Updated: More statistics that supports why North Carolina won’t might swing blue

nc2004election.jpg While I’ve already gone over this once before, it doesn’t hurt to point out some more mathematics based on pure statistics and trends.
First, electoral votes are based which counties go where. As far as presidential candidacies goes, it’s always based on electoral votes, not popularity so the amount of new voters doesn’t actually effect your overall statistics, if your overall was already strong in the places where the new voters wouldn’t swing around anyways.
If you take a look at CNN’s presidential election of 2004, you can see that North Carolina’s votes determine the true turnout of how this state is set up. If you take all of the white counties (which would be neutral counties where the contest was pretty even), and turned them all blue, you still would be in the minority when it came to taking the state. On top of this pretty obvious position, even if you were to add all of the urban counties in that did not vote blue before, you still wouldn’t have enough to take majority.
Unfortunately, that also means that to swing this state at all, you would need to be campaigning in small, rural counties that have historically in the past few decades bled red.
Based on pure statistics and historical trend, the likelihood of North Carolina being even considered a swing state is an unlikely one. Which makes me wonder how accurate the polls are elsewhere since all it took was sitting down and understanding how the state was broken down and how the voting process works. No wonder right wingers claim that mainstream media slants left. I personally still watch CNN, but this bit does degrade my trust in them a bit.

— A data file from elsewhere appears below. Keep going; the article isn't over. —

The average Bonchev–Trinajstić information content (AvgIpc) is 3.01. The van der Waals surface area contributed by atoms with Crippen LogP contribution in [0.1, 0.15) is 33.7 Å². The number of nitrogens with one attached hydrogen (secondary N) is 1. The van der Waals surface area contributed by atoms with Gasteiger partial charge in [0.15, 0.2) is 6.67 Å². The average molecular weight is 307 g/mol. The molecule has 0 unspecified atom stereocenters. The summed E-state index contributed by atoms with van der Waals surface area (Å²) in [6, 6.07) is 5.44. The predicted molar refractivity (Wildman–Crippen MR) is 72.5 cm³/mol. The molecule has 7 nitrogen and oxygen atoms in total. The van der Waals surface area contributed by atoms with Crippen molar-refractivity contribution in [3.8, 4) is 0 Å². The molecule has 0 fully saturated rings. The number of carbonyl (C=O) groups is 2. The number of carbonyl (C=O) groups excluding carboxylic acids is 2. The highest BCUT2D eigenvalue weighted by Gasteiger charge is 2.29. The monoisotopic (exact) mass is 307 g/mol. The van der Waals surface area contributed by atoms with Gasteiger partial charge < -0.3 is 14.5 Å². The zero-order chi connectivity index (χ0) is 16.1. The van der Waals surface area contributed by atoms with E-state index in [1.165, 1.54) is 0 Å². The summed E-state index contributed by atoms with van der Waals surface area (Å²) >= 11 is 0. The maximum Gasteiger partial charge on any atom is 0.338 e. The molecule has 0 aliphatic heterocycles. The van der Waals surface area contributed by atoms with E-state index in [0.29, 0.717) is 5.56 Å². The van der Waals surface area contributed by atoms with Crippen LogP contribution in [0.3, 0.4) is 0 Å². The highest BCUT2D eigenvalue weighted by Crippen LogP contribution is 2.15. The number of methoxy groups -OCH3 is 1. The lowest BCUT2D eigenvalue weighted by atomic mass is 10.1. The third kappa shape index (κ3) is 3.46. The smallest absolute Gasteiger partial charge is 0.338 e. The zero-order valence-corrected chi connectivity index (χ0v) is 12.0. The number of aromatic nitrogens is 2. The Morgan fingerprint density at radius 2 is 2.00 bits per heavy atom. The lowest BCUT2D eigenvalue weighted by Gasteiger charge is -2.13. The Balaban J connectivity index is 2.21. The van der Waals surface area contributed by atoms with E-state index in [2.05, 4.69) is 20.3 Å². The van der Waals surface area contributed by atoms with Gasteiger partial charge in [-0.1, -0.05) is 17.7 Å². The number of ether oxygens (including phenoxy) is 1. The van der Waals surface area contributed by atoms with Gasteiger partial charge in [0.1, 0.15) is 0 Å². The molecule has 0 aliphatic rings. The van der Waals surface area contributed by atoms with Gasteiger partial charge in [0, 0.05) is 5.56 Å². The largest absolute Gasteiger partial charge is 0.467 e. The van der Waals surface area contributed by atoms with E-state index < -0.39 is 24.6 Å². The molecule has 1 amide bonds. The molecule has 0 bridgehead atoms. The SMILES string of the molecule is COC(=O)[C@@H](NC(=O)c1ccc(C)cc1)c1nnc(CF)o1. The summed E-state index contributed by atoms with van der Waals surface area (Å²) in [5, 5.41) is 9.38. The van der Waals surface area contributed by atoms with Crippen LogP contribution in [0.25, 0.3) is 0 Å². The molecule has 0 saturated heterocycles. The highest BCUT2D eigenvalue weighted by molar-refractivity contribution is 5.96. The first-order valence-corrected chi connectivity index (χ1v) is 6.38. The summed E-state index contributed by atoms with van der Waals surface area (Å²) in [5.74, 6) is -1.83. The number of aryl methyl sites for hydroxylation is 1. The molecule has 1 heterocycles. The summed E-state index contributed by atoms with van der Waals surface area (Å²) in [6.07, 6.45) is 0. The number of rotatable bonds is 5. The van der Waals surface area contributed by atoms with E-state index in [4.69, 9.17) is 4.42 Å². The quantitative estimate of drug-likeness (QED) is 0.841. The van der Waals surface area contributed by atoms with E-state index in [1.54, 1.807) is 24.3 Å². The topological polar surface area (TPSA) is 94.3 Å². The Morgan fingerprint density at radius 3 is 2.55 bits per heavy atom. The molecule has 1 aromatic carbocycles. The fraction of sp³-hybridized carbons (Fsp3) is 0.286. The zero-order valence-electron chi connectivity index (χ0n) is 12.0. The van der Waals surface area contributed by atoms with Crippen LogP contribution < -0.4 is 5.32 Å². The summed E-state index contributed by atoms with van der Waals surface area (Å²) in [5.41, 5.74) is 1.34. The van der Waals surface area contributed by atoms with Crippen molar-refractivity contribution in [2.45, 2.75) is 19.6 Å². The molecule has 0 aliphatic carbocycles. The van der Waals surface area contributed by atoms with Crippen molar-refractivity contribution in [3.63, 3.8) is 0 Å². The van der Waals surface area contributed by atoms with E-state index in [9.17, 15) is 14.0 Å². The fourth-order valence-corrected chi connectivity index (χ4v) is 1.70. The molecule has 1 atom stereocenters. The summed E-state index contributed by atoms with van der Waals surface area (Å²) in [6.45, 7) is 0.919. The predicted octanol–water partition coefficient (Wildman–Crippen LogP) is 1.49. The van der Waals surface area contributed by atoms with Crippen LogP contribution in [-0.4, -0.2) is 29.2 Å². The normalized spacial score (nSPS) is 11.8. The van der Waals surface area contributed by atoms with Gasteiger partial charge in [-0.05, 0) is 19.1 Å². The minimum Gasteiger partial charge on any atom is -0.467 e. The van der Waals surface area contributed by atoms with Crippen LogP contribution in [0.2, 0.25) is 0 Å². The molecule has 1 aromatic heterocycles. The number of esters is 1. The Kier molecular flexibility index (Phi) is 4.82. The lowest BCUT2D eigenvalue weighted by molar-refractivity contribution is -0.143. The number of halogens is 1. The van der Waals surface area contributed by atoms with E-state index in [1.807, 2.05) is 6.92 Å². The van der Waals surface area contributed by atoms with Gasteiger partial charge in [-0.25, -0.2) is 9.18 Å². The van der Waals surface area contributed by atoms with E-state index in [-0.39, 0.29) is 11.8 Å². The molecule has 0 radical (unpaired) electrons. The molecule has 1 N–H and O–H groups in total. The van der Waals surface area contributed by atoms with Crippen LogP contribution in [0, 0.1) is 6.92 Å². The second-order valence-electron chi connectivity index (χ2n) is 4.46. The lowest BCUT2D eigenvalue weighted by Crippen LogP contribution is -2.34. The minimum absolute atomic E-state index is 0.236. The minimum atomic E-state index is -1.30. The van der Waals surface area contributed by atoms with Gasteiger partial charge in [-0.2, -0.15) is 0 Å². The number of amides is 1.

Update: I’m told that electoral votes are based on popular votes. Well I’ll be damned. If that’s the case, then I really don’t see what the big whoopie is about people being against electoral votes. Unless the elector doesn’t vote with popular vote. I still don’t believe NC will swing, but the probability becomes a lot larger from a mathematical stand point. The place where it fails is the historical trend data pulls it to the red still from a predictability factor.

  • All of North Carolina’s electoral votes go to the winner of the statewide popular vote.

  • All of North Carolina’s electoral votes go to the winner of the statewide popular vote.

  • Concern about the electoral votes usually is about the national outcome — as when Gore got more popular votes but lost in the electoral college.
    There is some discussion of apportioning electoral votes within particular states according to the popular vote in each state, and also of tying the electoral votes of each state to the national popular vote.

  • Concern about the electoral votes usually is about the national outcome — as when Gore got more popular votes but lost in the electoral college.
    There is some discussion of apportioning electoral votes within particular states according to the popular vote in each state, and also of tying the electoral votes of each state to the national popular vote.